as long as you plan ahead and make this very nice marmalade while the tasty little buggers are available in the market.
This recipe, based on one from the barefoot contessa, will yield a good dozen half pints of marmalade goodness – enough to see you through until real Clementines arrive from South America in July or so.
Note: by “real” Clementine, I mean actual, honest to da Google CLEMENTINES; not mandarin oranges or whatever other small, orange citrus fruit marketing folk are trying to pass off as the real deal. Tho’… truth be known, the imposters will work just about as well in this recipe.
*Sound like a lot of sugar? I’ve cut it in half from the recipe it’s based on; so relax.
Wash the Clementines and lemons, then slice as thinly as possible (discard the ends) and toss in a large pot – my Dutch oven worked a treat.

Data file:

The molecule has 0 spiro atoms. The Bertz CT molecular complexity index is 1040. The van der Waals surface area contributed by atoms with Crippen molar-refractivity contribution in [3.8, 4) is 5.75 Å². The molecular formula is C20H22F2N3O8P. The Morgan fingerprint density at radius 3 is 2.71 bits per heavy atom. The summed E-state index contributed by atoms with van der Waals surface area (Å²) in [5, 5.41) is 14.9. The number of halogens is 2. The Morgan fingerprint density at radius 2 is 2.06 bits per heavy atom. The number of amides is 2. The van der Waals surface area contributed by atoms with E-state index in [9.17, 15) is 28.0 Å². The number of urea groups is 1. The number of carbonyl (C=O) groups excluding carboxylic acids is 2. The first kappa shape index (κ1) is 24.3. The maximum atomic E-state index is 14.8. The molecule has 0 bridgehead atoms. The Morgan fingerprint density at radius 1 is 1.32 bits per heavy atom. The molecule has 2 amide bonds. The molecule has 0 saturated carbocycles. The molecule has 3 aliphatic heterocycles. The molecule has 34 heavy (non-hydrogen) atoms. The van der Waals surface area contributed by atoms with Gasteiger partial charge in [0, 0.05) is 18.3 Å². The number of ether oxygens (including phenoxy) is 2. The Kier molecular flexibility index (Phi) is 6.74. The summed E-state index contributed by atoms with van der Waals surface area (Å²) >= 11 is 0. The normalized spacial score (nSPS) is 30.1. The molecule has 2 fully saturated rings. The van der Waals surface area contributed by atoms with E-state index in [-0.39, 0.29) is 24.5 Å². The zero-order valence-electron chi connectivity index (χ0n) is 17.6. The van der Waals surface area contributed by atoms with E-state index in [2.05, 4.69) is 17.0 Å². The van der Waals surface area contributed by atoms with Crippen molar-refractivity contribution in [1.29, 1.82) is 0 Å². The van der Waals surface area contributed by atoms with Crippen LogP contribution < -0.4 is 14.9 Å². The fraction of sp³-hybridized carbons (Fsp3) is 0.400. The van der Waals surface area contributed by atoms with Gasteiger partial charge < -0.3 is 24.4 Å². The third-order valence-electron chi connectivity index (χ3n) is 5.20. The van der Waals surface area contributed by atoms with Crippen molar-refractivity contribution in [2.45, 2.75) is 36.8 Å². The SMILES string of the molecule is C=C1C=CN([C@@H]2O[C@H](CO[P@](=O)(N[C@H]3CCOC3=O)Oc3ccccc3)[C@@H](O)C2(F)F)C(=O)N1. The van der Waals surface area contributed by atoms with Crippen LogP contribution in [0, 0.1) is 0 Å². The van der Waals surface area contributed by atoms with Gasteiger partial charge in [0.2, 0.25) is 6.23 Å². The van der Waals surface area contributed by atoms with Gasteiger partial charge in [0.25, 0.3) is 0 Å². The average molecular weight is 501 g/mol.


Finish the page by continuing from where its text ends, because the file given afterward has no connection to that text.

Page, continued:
The next day, bring back to a boil, then reduce the heat to low and simmer, again stirring often, for two hours – yeh, I know it’s a long time, but some things are worth the wait.
Full Disclosure: I don’t know if I have a bad thermometer or simple a cursed kitchen, but I have never had a jam or jelly reach the magic 220º. Fortunately, and since you are gently cooking the marmalade at this point; there are other ways to test that your project will jell properly once cooled: there’s The Spoon Test, a classic, or, you can place a tablespoon or so of your marmalade in a dish and pop it in the fridge for ten minutes or so. If it thickens, you’re good to go with processing your marmalade.
To preserve, fill prepared canning jars with the hot marmalade and process in a boiling water bath for ten minutes.
Remove the jars from the water bath and allow to cool on a rack – you should hear the lids “pop” telling you that they have sealed properly. Once the jars have cooled, test each lid to see that the little divot in the center of the top is pulled down – you have a properly sealed jar.
Enjoy your marmalade.